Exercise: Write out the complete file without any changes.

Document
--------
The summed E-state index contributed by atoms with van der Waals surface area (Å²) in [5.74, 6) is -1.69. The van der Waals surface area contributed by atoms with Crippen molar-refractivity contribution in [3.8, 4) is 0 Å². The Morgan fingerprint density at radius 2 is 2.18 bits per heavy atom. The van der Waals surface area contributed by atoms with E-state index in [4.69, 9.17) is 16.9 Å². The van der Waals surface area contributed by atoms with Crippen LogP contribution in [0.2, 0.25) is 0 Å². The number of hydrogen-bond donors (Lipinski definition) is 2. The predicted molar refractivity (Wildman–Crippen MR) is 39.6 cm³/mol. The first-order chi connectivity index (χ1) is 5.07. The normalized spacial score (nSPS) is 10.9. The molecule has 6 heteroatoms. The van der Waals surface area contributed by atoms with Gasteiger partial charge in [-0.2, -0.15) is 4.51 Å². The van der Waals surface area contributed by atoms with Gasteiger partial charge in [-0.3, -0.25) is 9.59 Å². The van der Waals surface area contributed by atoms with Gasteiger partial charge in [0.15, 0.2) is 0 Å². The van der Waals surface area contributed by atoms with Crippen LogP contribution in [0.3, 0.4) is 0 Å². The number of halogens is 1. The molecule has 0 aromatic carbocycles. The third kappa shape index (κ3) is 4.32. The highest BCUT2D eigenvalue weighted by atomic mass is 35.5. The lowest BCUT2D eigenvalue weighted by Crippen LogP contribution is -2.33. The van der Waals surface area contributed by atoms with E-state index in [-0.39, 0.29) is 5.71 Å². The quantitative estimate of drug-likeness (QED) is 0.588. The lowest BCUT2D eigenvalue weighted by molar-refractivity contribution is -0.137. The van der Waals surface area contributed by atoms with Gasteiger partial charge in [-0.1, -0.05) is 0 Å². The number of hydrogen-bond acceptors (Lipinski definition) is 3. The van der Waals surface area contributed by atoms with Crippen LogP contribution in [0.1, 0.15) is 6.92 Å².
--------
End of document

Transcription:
The summed E-state index contributed by atoms with van der Waals surface area (Å²) in [5.74, 6) is -1.69. The van der Waals surface area contributed by atoms with Crippen molar-refractivity contribution in [3.8, 4) is 0 Å². The Morgan fingerprint density at radius 2 is 2.18 bits per heavy atom. The van der Waals surface area contributed by atoms with E-state index in [4.69, 9.17) is 16.9 Å². The van der Waals surface area contributed by atoms with Crippen LogP contribution in [0.2, 0.25) is 0 Å². The number of hydrogen-bond donors (Lipinski definition) is 2. The predicted molar refractivity (Wildman–Crippen MR) is 39.6 cm³/mol. The first-order chi connectivity index (χ1) is 5.07. The normalized spacial score (nSPS) is 10.9. The molecule has 6 heteroatoms. The van der Waals surface area contributed by atoms with Gasteiger partial charge in [-0.2, -0.15) is 4.51 Å². The van der Waals surface area contributed by atoms with Gasteiger partial charge in [-0.3, -0.25) is 9.59 Å². The van der Waals surface area contributed by atoms with Gasteiger partial charge in [0.15, 0.2) is 0 Å². The van der Waals surface area contributed by atoms with Crippen LogP contribution in [0.3, 0.4) is 0 Å². The number of halogens is 1. The molecule has 0 aromatic carbocycles. The third kappa shape index (κ3) is 4.32. The highest BCUT2D eigenvalue weighted by atomic mass is 35.5. The lowest BCUT2D eigenvalue weighted by Crippen LogP contribution is -2.33. The van der Waals surface area contributed by atoms with E-state index in [-0.39, 0.29) is 5.71 Å². The quantitative estimate of drug-likeness (QED) is 0.588. The lowest BCUT2D eigenvalue weighted by molar-refractivity contribution is -0.137. The van der Waals surface area contributed by atoms with Gasteiger partial charge in [-0.1, -0.05) is 0 Å². The number of hydrogen-bond acceptors (Lipinski definition) is 3. The van der Waals surface area contributed by atoms with Crippen LogP contribution in [0.1, 0.15) is 6.92 Å².